Unfortunately, I was recalled to work with the manikins after my replacement abruptly left. While I was disappointed, this opportunity was the perfect example of the difference between simulations with manikins and simulations with people.

One of the last simulations for the semester was a tracheostomy simulation. The students were expected to come in, evaluate, and then suction the patient, Mr. Jones.

This particular group entered the room, and after introducing themselves, asked for Mr. Jones’s name. As you’re aware, tracheostomy patients are non-verbal on account of a device in their trachea, so I remained silent. The students looked at the quiet, lifeless manikin and declare, “Oh my goodness. He is dead!” In their haste, they caused an occlusion which eventually led to chest compressions.

A far cry from suctioning the trach, I sat back in the control room wondering how we got here and whether there was some way to get a theater student to wear the trach.

Inspired by my success working with the theater department, I started to reach out to the school’s engineering department. I was quickly connected with Jenny Buckley, who conducted a senior-level course where engineering students had 15 weeks to take a project from concept to prototype. At first, there were some objections, namely, “electronics and fluids do not mix in products.” However, because they were in a course, I was able to tell them that they had 15 weeks to figure it out.

And figure it out, they did. I was excited to receive my prototype that looked like it was held together with glue and gum (I say this in the most loving way possible.) When I finally put it on my theater student and had my nursing student suction, I had my Walt Disney moment. What was in my head was happening in front of me.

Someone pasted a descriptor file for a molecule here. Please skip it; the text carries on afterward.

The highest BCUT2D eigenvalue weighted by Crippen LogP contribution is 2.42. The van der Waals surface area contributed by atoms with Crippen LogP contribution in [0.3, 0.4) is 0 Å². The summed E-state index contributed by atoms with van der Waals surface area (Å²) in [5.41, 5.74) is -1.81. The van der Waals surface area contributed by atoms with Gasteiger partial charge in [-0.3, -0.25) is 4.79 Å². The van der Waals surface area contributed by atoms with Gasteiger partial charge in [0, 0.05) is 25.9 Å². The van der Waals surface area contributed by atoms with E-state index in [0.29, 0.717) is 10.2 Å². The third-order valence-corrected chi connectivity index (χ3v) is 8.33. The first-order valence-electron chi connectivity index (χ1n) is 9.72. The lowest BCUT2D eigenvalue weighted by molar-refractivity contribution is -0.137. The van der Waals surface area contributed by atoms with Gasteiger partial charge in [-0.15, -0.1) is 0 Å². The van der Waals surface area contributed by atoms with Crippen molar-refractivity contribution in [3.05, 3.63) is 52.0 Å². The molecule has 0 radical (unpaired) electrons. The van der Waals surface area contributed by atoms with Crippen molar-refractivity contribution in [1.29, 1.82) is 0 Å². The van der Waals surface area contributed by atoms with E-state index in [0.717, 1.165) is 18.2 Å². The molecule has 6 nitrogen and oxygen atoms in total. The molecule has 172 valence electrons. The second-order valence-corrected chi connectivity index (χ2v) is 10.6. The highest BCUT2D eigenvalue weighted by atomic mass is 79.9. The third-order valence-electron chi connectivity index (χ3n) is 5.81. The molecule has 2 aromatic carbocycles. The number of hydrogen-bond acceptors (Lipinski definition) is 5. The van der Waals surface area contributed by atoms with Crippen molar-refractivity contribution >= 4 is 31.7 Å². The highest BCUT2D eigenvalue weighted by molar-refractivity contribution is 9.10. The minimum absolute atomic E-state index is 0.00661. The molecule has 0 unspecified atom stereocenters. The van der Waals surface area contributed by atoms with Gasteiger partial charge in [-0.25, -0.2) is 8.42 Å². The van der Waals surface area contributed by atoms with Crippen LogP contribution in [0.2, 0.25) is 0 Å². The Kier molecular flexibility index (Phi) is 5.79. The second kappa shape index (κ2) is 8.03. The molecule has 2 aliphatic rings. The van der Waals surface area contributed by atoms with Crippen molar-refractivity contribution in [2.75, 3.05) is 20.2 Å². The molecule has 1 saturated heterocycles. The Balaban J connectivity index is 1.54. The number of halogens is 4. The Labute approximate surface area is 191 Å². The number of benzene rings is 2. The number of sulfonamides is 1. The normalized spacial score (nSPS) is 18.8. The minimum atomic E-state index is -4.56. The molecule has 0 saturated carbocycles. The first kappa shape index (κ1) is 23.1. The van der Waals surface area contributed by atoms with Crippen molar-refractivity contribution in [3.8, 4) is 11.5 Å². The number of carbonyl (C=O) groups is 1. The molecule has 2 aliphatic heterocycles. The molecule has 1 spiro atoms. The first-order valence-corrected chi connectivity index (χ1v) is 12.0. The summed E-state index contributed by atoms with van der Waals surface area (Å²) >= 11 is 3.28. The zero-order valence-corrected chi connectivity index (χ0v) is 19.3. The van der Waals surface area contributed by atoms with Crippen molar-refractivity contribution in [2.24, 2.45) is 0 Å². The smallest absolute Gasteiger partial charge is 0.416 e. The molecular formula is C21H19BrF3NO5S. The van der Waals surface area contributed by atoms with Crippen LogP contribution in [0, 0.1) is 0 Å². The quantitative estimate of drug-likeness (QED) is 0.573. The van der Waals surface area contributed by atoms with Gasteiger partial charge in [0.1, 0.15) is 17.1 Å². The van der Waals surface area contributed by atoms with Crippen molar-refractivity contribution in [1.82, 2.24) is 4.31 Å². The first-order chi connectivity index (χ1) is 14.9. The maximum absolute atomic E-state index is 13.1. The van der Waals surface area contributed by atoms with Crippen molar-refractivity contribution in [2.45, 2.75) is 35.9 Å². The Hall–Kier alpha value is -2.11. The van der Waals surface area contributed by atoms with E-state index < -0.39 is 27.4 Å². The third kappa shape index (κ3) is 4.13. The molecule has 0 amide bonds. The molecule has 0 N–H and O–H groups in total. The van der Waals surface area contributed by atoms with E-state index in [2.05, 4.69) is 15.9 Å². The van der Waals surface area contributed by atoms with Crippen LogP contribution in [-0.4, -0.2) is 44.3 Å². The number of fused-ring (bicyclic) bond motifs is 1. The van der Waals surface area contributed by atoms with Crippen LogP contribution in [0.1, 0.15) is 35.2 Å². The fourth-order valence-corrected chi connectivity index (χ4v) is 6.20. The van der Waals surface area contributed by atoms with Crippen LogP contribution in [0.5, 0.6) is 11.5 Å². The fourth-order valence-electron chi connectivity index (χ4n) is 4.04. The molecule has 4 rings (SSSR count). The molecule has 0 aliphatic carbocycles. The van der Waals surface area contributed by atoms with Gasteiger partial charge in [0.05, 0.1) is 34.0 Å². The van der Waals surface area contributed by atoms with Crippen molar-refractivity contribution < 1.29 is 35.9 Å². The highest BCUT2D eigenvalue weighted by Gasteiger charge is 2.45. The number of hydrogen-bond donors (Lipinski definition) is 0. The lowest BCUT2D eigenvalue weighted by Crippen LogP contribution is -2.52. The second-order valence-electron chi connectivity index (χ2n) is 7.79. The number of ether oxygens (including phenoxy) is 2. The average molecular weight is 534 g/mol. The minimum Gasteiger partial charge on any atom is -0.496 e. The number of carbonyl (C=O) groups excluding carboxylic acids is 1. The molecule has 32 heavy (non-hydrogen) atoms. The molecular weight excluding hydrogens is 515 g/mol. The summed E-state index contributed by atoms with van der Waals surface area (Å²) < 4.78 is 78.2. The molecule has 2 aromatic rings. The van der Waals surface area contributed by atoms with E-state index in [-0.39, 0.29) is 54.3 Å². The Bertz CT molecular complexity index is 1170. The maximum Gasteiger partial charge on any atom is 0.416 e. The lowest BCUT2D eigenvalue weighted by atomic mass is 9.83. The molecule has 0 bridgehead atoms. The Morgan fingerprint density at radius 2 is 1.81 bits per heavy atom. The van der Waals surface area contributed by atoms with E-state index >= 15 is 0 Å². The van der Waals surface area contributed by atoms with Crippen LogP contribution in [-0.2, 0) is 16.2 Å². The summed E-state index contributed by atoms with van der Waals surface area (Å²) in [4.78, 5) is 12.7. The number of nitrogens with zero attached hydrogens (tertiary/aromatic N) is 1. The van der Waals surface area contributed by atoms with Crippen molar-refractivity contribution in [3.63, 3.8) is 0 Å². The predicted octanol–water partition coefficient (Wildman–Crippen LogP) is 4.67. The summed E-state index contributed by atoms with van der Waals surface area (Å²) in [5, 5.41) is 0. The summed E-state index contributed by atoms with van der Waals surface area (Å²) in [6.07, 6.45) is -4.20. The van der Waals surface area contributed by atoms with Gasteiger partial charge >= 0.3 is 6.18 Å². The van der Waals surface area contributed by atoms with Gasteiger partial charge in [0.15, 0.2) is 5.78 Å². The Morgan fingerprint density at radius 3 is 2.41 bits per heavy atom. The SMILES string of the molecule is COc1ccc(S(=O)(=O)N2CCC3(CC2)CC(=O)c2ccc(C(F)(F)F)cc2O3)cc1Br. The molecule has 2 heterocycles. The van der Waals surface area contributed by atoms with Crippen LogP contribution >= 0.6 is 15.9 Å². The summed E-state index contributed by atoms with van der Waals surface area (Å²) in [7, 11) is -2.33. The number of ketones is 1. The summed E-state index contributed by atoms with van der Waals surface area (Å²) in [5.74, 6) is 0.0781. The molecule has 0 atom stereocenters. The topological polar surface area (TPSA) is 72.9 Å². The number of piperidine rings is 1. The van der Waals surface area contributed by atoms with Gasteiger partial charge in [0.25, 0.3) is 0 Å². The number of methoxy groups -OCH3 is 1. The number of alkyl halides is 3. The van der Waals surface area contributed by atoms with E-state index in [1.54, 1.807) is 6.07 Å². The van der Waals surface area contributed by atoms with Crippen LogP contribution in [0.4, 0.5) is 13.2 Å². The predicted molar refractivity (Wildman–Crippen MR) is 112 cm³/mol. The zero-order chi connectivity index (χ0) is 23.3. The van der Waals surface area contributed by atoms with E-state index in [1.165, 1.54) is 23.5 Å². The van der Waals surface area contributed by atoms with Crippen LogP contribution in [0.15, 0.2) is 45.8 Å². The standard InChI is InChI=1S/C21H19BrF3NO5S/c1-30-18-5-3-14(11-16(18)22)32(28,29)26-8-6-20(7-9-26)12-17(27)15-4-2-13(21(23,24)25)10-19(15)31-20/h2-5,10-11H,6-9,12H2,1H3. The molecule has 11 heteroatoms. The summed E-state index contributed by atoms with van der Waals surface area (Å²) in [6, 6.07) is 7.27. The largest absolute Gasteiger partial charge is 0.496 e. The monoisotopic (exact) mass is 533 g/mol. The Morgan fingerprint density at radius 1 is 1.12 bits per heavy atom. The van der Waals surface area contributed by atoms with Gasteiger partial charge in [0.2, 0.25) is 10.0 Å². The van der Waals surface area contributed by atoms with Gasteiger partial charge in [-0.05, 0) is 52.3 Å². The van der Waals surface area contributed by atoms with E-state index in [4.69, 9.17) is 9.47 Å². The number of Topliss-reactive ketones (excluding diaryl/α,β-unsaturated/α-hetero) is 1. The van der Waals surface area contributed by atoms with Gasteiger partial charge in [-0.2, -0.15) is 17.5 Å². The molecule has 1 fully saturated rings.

Taking it to the Masses

I started inviting simulation companies to visit the University to see our product. I honestly thought there would be a bidding war for this revolutionary step forward, but it did not happen that way. No one showed serious interest, so I signed up for a poster presentation at the International Meeting on Simulation in Healthcare (IMSH).

A few months later, we received an email telling us we won first prize. We won for Innovation and Technology.

It turns out we entered a contest.

And we won.

First prize.

A small team and I made our way to New Orleans to give a ten-minute presentation about what we had created. They began calling out the winners, and we waited patiently to be recognized. They called up third place: Yale. We beat Yale.

Second place was called for biomedical engineers from Harvard. WE BEAT HARVARD?!? It took everything in me to not jump for joy.

And finally, it was our turn. Our small but mighty team conducted our presentations to much acclamation. People were coming up to us, offering business cards and wanting to know when they could purchase one. ‘Now,’ I thought, ‘this is when we’ll get our bidding war.’

Well, then do it.

Later, on the exhibit floor, we talked with one of the simulation companies there. I showed them all of the business cards we received that day.

“I could have sold 50 of these out of the back of my van,” I told them.

“Well, then do it.”

At that moment, I knew if I didn’t drive this idea forward, it would never make it to the masses. I couldn’t wait for anyone else to adopt my dream. So I put on my CEO hat and started a company because I knew it was the right thing to do for the future of healthcare simulation.

Our small but mighty team persevered through the trials that come with starting a business and being a disrupter in a market. We found others who share our passion for preparing the next generation of healthcare providers. We’ve moved into our own building with in-house manufacturing to ensure quality, a Research and Development team dedicated to providing realism wherever possible, and a driven team serving educators worldwide.